Remember how everyone compared Peyton Manning to Andrew Luck because they're so good at football and they call all their plays and they switch it up at the line and they force this tight end to shift to block and this wide receiver to run a stick instead of a post and this fullback needs to go standard to weakside because the blitz is coming from there and wow they're like the same guy but they can't beat Florida or Oregon and they never got that Heisman they probably deserved but they can console themselves by the fact they're both going to be great football players at the next level and win hundreds and hundreds of games in the middle of the Hoosier State. Remember that?
Nah, I don't remember it all that much either. So let's move onto a more interesting topic:
Tennessee lost Manning in 1997 and went onto win a national championship. Can the same parallels hold true for their football teams?
Although the thought of a title in the cards for the Cardinal would be a bit of a pleasant surprise, there's probably a lot of other little things that need to come together.
Let's look at the other players that left with Peyton.
- Leonard Little, one of the most gifted defensive ends of the last decade.
- Trey Teague, an NFL-starting linemen for a good eight years.
- Terry Fair, who was a solid cornerback for a few seasons.
- Bill Duff, a journeyman defensive tackle.
- Marcus Nash, a journeyman wide receiver.
Other than Little, that isn't too bad, and certainly not comparable to the losses up front for Stanford's offensive line and tight end corps that are leaving along with Luck. The Vols certainly had plenty of excellent talent to more than cancel out their losses, even Manning.
- Jamal Lewis was the starting running back to begin the season. When he got injured, Travis Henry picked up the slack, Travis Stephens and Shawn Bryson provided quality depth, and Tee Martin even got to run a bit. Bryson also was the best pass-catcher as well among the group.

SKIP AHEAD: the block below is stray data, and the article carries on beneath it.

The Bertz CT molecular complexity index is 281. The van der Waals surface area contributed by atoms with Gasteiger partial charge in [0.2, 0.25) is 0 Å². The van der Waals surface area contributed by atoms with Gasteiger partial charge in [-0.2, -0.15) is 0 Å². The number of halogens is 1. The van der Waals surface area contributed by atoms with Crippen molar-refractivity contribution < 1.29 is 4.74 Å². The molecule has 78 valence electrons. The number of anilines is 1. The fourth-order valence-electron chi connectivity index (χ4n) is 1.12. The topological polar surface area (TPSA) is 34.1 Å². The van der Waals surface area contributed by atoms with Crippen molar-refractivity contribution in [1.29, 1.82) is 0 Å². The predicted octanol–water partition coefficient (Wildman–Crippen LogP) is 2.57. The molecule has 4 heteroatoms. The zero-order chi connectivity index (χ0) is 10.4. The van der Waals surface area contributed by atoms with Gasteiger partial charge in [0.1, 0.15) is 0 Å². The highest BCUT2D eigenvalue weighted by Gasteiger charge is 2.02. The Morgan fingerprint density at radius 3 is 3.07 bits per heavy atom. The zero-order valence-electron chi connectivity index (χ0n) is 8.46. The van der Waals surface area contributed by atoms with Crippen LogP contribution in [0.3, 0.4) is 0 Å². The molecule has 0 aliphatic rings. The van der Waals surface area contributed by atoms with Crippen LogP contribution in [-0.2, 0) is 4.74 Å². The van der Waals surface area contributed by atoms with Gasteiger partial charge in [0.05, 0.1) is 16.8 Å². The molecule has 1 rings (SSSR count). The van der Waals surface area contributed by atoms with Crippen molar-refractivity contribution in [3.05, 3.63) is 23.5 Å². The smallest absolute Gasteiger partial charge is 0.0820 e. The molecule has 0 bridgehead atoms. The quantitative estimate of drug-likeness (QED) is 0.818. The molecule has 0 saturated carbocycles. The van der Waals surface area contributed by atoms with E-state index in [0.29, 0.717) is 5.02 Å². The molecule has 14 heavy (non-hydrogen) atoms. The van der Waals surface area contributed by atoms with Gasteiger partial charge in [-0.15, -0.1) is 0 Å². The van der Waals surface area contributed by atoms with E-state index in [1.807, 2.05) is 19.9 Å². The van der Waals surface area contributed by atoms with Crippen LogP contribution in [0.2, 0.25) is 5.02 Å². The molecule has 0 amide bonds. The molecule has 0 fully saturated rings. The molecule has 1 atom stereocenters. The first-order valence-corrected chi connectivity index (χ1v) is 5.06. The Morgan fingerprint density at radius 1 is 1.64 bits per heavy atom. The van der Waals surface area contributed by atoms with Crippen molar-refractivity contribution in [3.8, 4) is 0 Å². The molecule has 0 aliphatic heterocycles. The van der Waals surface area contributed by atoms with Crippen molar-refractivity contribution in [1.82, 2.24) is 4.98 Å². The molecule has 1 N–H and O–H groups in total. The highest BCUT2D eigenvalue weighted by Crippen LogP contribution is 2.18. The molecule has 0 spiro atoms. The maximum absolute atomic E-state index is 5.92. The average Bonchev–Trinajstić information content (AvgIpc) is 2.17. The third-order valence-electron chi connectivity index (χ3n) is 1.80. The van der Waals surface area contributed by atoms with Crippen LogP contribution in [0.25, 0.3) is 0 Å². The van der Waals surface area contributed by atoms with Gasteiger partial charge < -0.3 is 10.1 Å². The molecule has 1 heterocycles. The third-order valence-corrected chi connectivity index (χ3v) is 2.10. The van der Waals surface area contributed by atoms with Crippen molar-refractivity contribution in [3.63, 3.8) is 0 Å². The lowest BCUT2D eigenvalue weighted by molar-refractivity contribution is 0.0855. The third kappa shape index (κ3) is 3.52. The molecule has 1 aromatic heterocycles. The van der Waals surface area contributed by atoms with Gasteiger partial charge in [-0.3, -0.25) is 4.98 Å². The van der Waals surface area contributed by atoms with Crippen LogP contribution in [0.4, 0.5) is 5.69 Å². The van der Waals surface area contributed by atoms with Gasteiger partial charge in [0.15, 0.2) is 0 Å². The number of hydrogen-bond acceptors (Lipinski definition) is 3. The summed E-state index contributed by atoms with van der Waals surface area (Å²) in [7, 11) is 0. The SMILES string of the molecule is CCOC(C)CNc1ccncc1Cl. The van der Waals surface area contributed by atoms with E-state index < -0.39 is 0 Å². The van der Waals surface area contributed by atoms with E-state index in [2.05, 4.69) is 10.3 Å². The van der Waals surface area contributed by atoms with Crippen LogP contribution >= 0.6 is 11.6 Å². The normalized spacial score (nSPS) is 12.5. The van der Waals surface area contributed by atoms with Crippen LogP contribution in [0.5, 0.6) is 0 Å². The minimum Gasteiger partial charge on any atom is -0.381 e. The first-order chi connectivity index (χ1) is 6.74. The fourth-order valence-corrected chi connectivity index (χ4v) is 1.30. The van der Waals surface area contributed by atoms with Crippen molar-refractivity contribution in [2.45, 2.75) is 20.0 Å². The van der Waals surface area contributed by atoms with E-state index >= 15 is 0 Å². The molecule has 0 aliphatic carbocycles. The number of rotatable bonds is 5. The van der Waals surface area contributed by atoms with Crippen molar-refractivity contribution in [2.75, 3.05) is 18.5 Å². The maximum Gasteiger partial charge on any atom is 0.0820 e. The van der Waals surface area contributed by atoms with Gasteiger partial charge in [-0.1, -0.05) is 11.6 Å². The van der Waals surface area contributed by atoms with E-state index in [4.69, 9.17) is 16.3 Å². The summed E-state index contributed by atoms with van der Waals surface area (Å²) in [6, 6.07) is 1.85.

- Speaking of which, Peerless Price, Cedrick Wilson and Jermaine Copeland were the top three wideouts. I'd take all of them over about any Stanford wideouts he past four years not named Doug Baldwin. You could make an argument the Cardinal tight ends do a good job filling in their roles, but there isn't quite the downfield vertical passing game Stanford will probably now need with no tried and true signal-caller back there.
- And that defense. Man, that defense. Al Wilson, Raynoch Lewis. Shaun Ellis. Dwayne Goodrich. Darwin Walker. Eric Westmoreland. Deon Grant. Stanford might have great linebackers this year, but the rest of their defense could be stretched a bit thin to match the strength of the Vols at every position on the field that season.
You can see the issues with Stanford trying to pull off what Tennessee did. There are much bigger concerns about the run game than the Vols had, as their two best offensive linemen are gone, replaced by uncertainties and youngsters. Stanford has good runners in Stepfan Taylor and Anthony Wilkerson, but with Tyler Gaffney gone to baseball and Jeremy Stewart graduating, the Cardinal don't even run quite as deep as they used to.
Although the Cardinal have perhaps the best linebacking corps in the country that will keep them in many games, they are not as complete at defensive line or secondary, and that will likely cost them.
On the bright side, Stanford isn't going to be facing overwhelming talent against teams outside Oregon or USC, so they should very much be in the mix in every game they play. But it might be a stretch to consider them national championship contenders the way Tennessee ended up turning out.